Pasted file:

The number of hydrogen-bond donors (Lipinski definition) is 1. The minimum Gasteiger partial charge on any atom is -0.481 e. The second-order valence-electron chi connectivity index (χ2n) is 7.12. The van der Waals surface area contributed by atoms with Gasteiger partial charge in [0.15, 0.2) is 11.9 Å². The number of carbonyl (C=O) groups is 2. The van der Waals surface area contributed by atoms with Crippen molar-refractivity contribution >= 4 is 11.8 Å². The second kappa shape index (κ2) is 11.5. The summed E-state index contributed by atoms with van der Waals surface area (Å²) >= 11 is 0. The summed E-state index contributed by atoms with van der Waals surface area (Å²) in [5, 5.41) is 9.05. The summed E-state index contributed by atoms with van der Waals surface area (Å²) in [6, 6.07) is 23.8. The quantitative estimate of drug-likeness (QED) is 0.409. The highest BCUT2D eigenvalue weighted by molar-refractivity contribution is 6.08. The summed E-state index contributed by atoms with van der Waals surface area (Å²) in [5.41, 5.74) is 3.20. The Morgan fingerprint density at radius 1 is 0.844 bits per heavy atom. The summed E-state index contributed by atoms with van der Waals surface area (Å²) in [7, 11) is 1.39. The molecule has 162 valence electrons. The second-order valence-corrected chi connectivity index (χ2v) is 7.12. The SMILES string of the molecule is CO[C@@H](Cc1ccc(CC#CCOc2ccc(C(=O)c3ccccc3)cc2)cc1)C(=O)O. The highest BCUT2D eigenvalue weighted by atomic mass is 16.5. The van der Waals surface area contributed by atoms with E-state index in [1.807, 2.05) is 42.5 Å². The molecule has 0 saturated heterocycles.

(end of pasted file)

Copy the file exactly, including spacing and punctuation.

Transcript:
The number of hydrogen-bond donors (Lipinski definition) is 1. The minimum Gasteiger partial charge on any atom is -0.481 e. The second-order valence-electron chi connectivity index (χ2n) is 7.12. The van der Waals surface area contributed by atoms with Gasteiger partial charge in [0.15, 0.2) is 11.9 Å². The number of carbonyl (C=O) groups is 2. The van der Waals surface area contributed by atoms with Crippen molar-refractivity contribution >= 4 is 11.8 Å². The second kappa shape index (κ2) is 11.5. The summed E-state index contributed by atoms with van der Waals surface area (Å²) >= 11 is 0. The summed E-state index contributed by atoms with van der Waals surface area (Å²) in [5, 5.41) is 9.05. The summed E-state index contributed by atoms with van der Waals surface area (Å²) in [6, 6.07) is 23.8. The quantitative estimate of drug-likeness (QED) is 0.409. The highest BCUT2D eigenvalue weighted by molar-refractivity contribution is 6.08. The summed E-state index contributed by atoms with van der Waals surface area (Å²) in [5.41, 5.74) is 3.20. The Morgan fingerprint density at radius 1 is 0.844 bits per heavy atom. The summed E-state index contributed by atoms with van der Waals surface area (Å²) in [7, 11) is 1.39. The molecule has 162 valence electrons. The second-order valence-corrected chi connectivity index (χ2v) is 7.12. The SMILES string of the molecule is CO[C@@H](Cc1ccc(CC#CCOc2ccc(C(=O)c3ccccc3)cc2)cc1)C(=O)O. The highest BCUT2D eigenvalue weighted by atomic mass is 16.5. The van der Waals surface area contributed by atoms with E-state index in [1.807, 2.05) is 42.5 Å². The molecule has 0 saturated heterocycles.